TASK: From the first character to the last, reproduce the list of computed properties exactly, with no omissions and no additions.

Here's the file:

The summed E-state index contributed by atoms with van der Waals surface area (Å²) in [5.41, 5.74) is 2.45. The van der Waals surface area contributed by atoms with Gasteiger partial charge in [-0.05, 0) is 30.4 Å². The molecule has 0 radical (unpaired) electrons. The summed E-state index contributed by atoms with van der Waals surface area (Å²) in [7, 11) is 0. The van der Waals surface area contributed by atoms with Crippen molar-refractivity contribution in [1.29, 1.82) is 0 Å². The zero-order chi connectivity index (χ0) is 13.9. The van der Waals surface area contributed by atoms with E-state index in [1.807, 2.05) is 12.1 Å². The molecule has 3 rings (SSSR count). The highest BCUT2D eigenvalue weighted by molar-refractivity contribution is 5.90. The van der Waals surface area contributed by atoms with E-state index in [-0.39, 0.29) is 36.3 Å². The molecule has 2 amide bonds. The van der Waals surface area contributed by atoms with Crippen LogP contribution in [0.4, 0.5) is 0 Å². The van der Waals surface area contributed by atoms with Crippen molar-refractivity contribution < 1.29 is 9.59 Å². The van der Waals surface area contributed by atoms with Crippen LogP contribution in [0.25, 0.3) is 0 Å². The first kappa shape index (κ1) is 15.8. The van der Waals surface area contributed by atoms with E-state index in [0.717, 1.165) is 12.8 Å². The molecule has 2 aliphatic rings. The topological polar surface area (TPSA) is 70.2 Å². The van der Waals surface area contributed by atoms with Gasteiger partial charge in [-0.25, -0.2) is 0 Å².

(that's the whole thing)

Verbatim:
The summed E-state index contributed by atoms with van der Waals surface area (Å²) in [5.41, 5.74) is 2.45. The van der Waals surface area contributed by atoms with Gasteiger partial charge in [-0.05, 0) is 30.4 Å². The molecule has 0 radical (unpaired) electrons. The summed E-state index contributed by atoms with van der Waals surface area (Å²) in [7, 11) is 0. The van der Waals surface area contributed by atoms with Crippen molar-refractivity contribution in [1.29, 1.82) is 0 Å². The zero-order chi connectivity index (χ0) is 13.9. The van der Waals surface area contributed by atoms with E-state index in [1.807, 2.05) is 12.1 Å². The molecule has 3 rings (SSSR count). The highest BCUT2D eigenvalue weighted by molar-refractivity contribution is 5.90. The van der Waals surface area contributed by atoms with E-state index in [-0.39, 0.29) is 36.3 Å². The molecule has 2 amide bonds. The van der Waals surface area contributed by atoms with Crippen LogP contribution in [0.4, 0.5) is 0 Å². The van der Waals surface area contributed by atoms with Crippen molar-refractivity contribution < 1.29 is 9.59 Å². The van der Waals surface area contributed by atoms with Crippen LogP contribution in [0.25, 0.3) is 0 Å². The first kappa shape index (κ1) is 15.8. The van der Waals surface area contributed by atoms with E-state index in [0.717, 1.165) is 12.8 Å². The molecule has 2 aliphatic rings. The topological polar surface area (TPSA) is 70.2 Å². The van der Waals surface area contributed by atoms with Gasteiger partial charge in [-0.25, -0.2) is 0 Å².